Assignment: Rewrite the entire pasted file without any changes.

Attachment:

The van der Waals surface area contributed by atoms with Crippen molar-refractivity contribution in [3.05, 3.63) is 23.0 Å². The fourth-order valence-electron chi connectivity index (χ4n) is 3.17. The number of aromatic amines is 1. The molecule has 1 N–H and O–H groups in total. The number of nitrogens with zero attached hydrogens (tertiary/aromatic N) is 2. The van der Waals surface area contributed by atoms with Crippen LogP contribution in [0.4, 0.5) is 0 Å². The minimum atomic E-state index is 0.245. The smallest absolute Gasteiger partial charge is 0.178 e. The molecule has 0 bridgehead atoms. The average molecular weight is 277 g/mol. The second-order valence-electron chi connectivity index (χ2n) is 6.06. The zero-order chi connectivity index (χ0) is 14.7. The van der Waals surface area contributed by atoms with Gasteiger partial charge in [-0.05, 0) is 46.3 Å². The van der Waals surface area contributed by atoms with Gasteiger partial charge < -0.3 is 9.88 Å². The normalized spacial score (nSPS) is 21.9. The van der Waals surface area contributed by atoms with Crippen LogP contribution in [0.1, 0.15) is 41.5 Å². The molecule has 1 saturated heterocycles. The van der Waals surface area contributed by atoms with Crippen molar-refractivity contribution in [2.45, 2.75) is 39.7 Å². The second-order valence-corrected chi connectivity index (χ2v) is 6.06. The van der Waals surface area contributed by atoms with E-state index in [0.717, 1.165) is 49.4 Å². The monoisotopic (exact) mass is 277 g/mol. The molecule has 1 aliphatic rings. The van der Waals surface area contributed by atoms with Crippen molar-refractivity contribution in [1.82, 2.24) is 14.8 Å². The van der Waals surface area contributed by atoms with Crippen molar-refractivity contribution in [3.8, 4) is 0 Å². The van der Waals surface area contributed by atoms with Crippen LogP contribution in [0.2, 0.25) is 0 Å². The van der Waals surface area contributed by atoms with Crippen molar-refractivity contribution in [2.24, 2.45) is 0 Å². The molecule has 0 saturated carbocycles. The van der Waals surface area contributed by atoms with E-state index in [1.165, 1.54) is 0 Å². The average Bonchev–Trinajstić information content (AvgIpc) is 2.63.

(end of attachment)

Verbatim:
The van der Waals surface area contributed by atoms with Crippen molar-refractivity contribution in [3.05, 3.63) is 23.0 Å². The fourth-order valence-electron chi connectivity index (χ4n) is 3.17. The number of aromatic amines is 1. The molecule has 1 N–H and O–H groups in total. The number of nitrogens with zero attached hydrogens (tertiary/aromatic N) is 2. The van der Waals surface area contributed by atoms with Crippen LogP contribution in [0.4, 0.5) is 0 Å². The minimum atomic E-state index is 0.245. The smallest absolute Gasteiger partial charge is 0.178 e. The molecule has 0 bridgehead atoms. The average molecular weight is 277 g/mol. The second-order valence-electron chi connectivity index (χ2n) is 6.06. The zero-order chi connectivity index (χ0) is 14.7. The van der Waals surface area contributed by atoms with Gasteiger partial charge in [-0.05, 0) is 46.3 Å². The van der Waals surface area contributed by atoms with Gasteiger partial charge < -0.3 is 9.88 Å². The normalized spacial score (nSPS) is 21.9. The van der Waals surface area contributed by atoms with Crippen LogP contribution in [0.1, 0.15) is 41.5 Å². The molecule has 1 saturated heterocycles. The van der Waals surface area contributed by atoms with Crippen molar-refractivity contribution in [2.45, 2.75) is 39.7 Å². The second-order valence-corrected chi connectivity index (χ2v) is 6.06. The van der Waals surface area contributed by atoms with E-state index in [0.717, 1.165) is 49.4 Å². The monoisotopic (exact) mass is 277 g/mol. The molecule has 1 aliphatic rings. The van der Waals surface area contributed by atoms with Crippen molar-refractivity contribution in [1.82, 2.24) is 14.8 Å². The van der Waals surface area contributed by atoms with Crippen molar-refractivity contribution in [3.8, 4) is 0 Å². The van der Waals surface area contributed by atoms with Crippen LogP contribution in [0.2, 0.25) is 0 Å². The van der Waals surface area contributed by atoms with Crippen molar-refractivity contribution in [2.24, 2.45) is 0 Å². The molecule has 0 saturated carbocycles. The van der Waals surface area contributed by atoms with E-state index in [1.165, 1.54) is 0 Å². The average Bonchev–Trinajstić information content (AvgIpc) is 2.63.